Ellis begins the book with a familiar, but no less stark and disturbing, fact: “Indigenous Europeans are becoming demographic and political minorities in European nation-states.” There’s a brief discussion of the collapse in European birth rates, but Ellis is clear on the real disaster unfolding before our eyes: “It is not the low fertility rate of Europeans that renders them ethnic minorities within their own nations, but elite-sanctioned large-scale non-European immigration, which began about sixty years ago and which is now integral to the cosmopolitan EU project.” In the context of this project,
indigenous Europeans and their political and cultural institutions and identities are undergoing processes of erasure — stigmatisation, marginalisation, deprivation, and replacement — by mandated immigration ism, multicultural ism, and other methods of forced diversification, while resistance to their political and cultural marginalisation and demographic dispossession is criminalised.
Implicit in Ellis’s account is the accusation both that the decline of Europeans is deliberately engineered and that it violates “various rights of native Europeans as well as international laws that prohibit genocide in any form.”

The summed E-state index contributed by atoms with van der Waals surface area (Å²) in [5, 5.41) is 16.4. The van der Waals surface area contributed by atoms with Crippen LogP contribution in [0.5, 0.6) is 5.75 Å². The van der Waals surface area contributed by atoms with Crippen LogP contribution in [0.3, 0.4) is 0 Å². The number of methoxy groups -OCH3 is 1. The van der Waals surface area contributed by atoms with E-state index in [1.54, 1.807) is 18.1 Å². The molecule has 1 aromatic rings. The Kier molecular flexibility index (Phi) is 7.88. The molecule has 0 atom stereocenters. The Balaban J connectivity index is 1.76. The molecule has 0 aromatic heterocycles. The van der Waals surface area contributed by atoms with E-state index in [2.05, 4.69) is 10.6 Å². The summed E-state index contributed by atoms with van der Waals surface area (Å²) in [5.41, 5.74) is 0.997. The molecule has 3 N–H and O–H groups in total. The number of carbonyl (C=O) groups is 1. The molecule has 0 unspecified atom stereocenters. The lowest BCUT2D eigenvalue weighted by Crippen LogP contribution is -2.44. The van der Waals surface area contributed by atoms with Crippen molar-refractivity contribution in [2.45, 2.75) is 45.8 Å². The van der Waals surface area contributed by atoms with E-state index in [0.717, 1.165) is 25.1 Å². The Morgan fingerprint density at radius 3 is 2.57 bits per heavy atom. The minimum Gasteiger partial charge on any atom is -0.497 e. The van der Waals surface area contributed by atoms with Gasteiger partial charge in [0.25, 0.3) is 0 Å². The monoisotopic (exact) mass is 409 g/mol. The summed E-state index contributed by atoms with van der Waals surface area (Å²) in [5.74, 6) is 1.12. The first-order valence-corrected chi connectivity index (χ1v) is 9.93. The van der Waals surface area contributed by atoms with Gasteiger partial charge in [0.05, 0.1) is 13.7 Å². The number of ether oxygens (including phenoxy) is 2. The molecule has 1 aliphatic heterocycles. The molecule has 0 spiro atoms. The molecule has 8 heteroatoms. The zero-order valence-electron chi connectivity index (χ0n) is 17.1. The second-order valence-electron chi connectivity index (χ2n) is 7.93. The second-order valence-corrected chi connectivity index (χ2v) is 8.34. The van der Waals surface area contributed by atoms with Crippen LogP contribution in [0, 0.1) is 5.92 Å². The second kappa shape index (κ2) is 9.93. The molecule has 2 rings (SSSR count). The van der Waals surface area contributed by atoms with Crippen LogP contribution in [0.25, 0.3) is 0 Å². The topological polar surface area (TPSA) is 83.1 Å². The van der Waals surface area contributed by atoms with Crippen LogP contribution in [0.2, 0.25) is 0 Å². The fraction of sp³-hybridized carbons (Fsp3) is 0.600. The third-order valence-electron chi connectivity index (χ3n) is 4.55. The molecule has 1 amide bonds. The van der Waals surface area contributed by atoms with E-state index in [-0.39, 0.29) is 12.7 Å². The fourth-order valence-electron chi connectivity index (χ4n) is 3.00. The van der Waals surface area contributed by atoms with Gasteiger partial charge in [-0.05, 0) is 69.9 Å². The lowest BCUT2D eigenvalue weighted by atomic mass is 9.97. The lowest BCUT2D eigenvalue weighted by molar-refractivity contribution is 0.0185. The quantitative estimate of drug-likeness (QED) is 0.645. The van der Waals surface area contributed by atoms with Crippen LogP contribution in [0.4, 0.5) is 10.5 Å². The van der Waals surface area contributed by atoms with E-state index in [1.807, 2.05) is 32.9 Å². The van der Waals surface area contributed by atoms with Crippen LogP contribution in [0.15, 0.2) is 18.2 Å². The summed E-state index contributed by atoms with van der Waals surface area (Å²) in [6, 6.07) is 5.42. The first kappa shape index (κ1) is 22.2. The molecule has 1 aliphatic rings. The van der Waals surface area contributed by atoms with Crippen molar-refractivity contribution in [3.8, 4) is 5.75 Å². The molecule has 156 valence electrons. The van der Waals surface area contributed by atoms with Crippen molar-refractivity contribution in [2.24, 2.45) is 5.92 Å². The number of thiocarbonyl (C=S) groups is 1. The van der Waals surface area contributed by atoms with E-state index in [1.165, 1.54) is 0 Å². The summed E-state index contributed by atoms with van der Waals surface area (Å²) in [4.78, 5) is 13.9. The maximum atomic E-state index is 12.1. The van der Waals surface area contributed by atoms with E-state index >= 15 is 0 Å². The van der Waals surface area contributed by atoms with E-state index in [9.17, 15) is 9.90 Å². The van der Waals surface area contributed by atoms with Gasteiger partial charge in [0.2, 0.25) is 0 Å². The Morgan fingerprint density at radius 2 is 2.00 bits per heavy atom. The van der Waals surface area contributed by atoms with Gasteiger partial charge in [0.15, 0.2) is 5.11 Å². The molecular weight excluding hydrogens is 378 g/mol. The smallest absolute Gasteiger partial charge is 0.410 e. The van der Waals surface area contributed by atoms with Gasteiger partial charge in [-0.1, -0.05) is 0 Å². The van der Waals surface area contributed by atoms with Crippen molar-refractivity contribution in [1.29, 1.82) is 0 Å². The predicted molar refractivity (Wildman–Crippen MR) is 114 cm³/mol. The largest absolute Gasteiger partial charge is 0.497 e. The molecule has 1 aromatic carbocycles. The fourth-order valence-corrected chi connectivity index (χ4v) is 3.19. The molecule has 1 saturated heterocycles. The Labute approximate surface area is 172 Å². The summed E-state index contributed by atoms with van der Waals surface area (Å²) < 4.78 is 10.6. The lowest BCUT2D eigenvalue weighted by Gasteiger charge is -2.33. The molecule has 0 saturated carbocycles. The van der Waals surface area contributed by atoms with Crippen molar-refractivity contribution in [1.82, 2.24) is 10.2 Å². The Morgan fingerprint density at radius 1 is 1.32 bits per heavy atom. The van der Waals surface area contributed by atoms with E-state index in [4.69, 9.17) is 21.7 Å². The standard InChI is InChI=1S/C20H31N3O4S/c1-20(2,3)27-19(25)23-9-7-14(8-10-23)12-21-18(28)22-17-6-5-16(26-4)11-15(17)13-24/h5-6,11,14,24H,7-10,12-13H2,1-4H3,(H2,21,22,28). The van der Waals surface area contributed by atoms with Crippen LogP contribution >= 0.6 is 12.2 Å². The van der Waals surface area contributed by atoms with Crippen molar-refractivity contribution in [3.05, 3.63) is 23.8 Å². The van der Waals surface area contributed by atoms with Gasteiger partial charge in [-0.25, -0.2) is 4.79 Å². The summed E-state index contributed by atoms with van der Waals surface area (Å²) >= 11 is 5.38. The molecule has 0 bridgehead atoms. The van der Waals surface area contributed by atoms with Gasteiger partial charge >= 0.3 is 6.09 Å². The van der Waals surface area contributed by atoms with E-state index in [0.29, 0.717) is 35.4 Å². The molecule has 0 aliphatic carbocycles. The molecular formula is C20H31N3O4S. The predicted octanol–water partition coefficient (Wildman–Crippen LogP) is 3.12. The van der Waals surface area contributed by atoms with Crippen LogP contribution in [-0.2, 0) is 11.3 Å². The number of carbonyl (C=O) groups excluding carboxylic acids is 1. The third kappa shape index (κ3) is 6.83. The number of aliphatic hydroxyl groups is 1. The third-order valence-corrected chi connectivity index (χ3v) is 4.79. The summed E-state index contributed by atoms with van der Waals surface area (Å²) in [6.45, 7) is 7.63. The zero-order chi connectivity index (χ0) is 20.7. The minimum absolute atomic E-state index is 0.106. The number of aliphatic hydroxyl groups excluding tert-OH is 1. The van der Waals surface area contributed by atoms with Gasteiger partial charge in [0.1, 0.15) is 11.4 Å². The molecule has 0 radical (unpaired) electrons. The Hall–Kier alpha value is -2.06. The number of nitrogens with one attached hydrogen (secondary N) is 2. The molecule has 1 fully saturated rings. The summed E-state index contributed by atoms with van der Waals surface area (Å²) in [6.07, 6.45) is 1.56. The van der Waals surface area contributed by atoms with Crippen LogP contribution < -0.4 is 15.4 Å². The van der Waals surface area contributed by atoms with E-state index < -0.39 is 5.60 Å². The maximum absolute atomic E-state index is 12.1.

The book is divided into two parts. The first is “Central Influences on the Formation of the European Union,” which is a mixture of history, politics, and economics. Part II of the book is titled “Deep Ideological Currents,” and is predominantly philosophical and political. The first part of the book is further divided into three sections: “Early European Integration,” “The Fabian Society and the Frankfurt School,” and “International Geopolitical Developments.” In “Early European Integration” we are introduced to the growth of pan-European thought in the middle of the Enlightenment, with references to a European union found in the writings of George Washington, Victor Hugo, Jean-Jacques Rousseau, and Immanuel Kant. These figures promoted unity and cosmopolitanism as a means to bringing peace to a continent long-steeped in almost perpetual war, and Kant’s ideas were particularly influential in the rise of “Peace Leagues” at the start of the nineteenth century. What we see even at these very early stages, however, was a mingling of intentions and differing interpretations of cosmopolitanism. The cosmopolitanism of Kant retained a national character, and was predominantly geared towards the achievement of peace. Europeans within the peace leagues, such as the Union for Democratic Control (UDC, 1914) more or less echoed the same sentiments, but they unwittingly provided cover for those possessing ulterior motives and radically different ideas about cosmopolitanism. Although not mentioned by Ellis, the British Jewish intellectual Israel Zangwill was a co-founder and key figure on the executive of the Union for Democratic Control, and from October 1914 it was Zangwill who provided the UDC with its headquarters. From this base, Zangwill pumped out European “unity” propaganda that attacked what Ellis calls “the nationalist canon,” not with the sole focus of achieving European peace but of promoting feminism and his own idea of “the melting pot” or widespread mixing of peoples and the end of national identity. As is common with such Jewish activists, however, Zangwill was reluctant to live out his own philosophy, marrying within his ethnic group (Jewish feminist Edith Ayrton) and spending most of his life promoting Jewish causes.